Mizzou prepares employees they might have to follow federal vaccine mandate

Regional News

COLUMBIA, Mo. – The University of Missouri is warning employees they may be required to comply with a federal vaccine mandate.

Earlier this school year, the University of Missouri System Board of Curators decided to not require a COVID-19 vaccination for students, faculty, and staff. Under an executive order signed by President Joe Biden, federally-contracted employees must be vaccinated by Dec. 8th, but Mizzou hasn’t said whether or not it will comply.

“The university would have the decision to follow the mandate or not, and then there are consequences and that’s what we are trying to determine, what are those consequences,” Mizzou Communications Director Christian Basi said Wednesday.

A letter was sent to the campus community Tuesday in response to Biden’s executive order last month, requiring vaccination and mask mandates for faculty, staff, and student workers by Dec. 8. The email said the university is still determining its response to the federal mandate.

The UM System includes the University of Missouri Kansas City (UMKC), Missouri Science and Technology (Missouri S&T), University of Missouri St. Louis (UMSL), and Mizzou. The email went on to say the system has dozens of contracts through the federal government.

“Of the federal contracts that we have, of the various grants that we have, what falls under that federal mandate,” Basi said. “That’s been something we’ve been reviewing for quite some time.”

Those contacts fund millions of dollars of research for things like cancer along with projects that support national defense for the Army, Navy, and National Geospatial-Intelligence Agency. The money also goes towards extensive research for agricultural advances. It also provides medical care to veterans.

The letter also listed who is an employee that falls under the mandate, which includes a person working directly on government contracts, someone working in connection with a government contract, like a supporting department, and individuals working at the same location or who may come in contact with a contracted employee.

“The people you are interacting with, are they underneath the federal mandate?,” Basi said. “There are a lot of questions that we still have that we are trying to navigate.”

It’s also how some faculty, staff, and student workers are paid.

“If you are a student here at the university and you are not employed by the university, you would likely not be under the federal mandate, beyond that, that’s where we get into who is under that and who is not,” Basi said.

Basi said Mizzou administrators are also looking at what other states and universities are doing when it comes to if they are implementing the federal vaccine mandate.

Abby Stetina is a junior at Mizzou who works at Ellis Library on campus. She said she’s in favor of the federal vaccine mandate.

“I don’t think any of my peers would leave because of the vaccine mandate,” Stetina said. “I feel safer when all my friends are vaccinated, when all of the students around me are vaccinated, so a vaccine mandate for the faculty would be beneficial.”

Basi said the university is still unsure if a university employee choosing not to get vaccinated would result in being terminated. Stetina said she doesn’t think faculty and staff should be fired if they don’t get the vaccine.

“I believe that teachers should probably get tested quite often if they don’t receive the vaccine which I know is an inconvenience for many people that might just lead teachers to just leave instead of being asked to leave,” Stetina said.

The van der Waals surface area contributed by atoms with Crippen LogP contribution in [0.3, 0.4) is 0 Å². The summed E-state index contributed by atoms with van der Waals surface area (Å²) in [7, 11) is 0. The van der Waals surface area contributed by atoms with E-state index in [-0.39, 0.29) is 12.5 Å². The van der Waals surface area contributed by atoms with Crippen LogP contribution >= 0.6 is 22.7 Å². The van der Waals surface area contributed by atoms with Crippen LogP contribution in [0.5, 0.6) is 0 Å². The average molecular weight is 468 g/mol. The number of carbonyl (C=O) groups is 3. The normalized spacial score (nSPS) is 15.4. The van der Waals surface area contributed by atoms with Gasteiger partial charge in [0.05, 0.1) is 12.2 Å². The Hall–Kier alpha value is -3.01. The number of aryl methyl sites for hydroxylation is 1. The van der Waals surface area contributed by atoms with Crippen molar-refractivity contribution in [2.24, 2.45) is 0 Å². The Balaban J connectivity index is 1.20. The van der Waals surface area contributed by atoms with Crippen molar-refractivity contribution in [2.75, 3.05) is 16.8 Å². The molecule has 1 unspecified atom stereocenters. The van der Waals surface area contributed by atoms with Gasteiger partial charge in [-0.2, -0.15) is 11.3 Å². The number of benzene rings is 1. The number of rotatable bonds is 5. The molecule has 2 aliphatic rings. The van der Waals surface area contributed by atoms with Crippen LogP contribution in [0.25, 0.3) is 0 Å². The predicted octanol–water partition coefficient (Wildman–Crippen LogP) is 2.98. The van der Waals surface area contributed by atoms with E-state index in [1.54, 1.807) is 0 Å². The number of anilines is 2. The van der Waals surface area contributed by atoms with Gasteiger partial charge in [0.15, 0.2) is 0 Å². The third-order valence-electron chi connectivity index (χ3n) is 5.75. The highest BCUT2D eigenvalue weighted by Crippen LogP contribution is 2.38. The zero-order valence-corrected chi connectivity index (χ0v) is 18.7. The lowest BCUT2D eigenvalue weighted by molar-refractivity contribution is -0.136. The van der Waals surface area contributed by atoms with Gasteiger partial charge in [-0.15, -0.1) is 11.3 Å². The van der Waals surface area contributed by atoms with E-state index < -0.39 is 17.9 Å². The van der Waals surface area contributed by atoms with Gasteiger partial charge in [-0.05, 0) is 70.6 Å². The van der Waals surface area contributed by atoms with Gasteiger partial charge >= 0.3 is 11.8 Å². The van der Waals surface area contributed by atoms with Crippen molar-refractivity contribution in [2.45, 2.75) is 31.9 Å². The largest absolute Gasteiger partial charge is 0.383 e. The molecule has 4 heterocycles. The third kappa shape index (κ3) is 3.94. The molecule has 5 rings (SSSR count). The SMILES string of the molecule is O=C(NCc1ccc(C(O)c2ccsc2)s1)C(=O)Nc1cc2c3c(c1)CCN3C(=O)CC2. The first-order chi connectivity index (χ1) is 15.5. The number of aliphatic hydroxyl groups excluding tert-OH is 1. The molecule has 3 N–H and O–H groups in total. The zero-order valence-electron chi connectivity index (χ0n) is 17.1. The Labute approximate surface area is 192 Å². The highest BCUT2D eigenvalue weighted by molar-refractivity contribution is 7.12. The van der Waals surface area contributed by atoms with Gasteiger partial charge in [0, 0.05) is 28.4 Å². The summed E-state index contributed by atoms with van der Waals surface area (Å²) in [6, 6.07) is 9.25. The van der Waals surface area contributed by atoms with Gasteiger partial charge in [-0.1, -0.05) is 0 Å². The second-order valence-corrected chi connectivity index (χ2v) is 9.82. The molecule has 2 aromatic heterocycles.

As for students, either employed by the university or not, she would like a mandate for all.

“I’m all for every student being vaccinated,” Stetina said. “I think they chose to come to Mizzou, Mizzou accepted them and it’s up to Mizzou whether or not they are allowed to stay here and if them being unvaccinated is a point of concern, a safety concern, then I think more needs to be done.”

Missouri Attorney General Eric Schmitt, along with 10 other attorneys general filed a lawsuit Friday, suing the Biden administration over the federal vaccine mandate. Less than 24 hours before filing the suit, Gov. Mike Parson signed an executive order blocking any entity under the executive branch from requiring a person to get the COVID vaccine if the individual objects due to medical or religious reasons.

“I think the road we are going down is extremely dangerous with just not following the constitution, but the federal government has no business doing this,” Parson said Friday in a one-on-one interview with our Missouri Capitol Bureau Chief Emily Manley. “Our universities can make decisions what’s best for them, we don’t need the federal government to do that.”

Parson’s order requires the executive branch to cooperate fully and timely with the attorney general’s litigation against any federally imposed COVID vaccine mandate.

It also does not allow any board, commission, or any other entity under the executive branch to penalize a person for not taking a vaccine due to medical or religious reasons.

“If you’re getting research money from the federal government, is the threat you’re going to take away a kid’s education because you won’t take a vaccine?” Parson said. “I mean seriously, does that really help anything? Are you going to stop research that may be very well developing another vaccine because someone didn’t take a vaccine?”

Basi said the UM Board of Curators will have to vote on if the entire system follows the federal vaccine mandate. A meeting is set for later this month in St. Louis.

The White House has put a deadline in place, requiring federal contractors to be vaccinated by Dec. 8.

Employees who have been vaccinated are encouraged to submit documented proof to the university to help with an efficient implementation policy if needed in the future.

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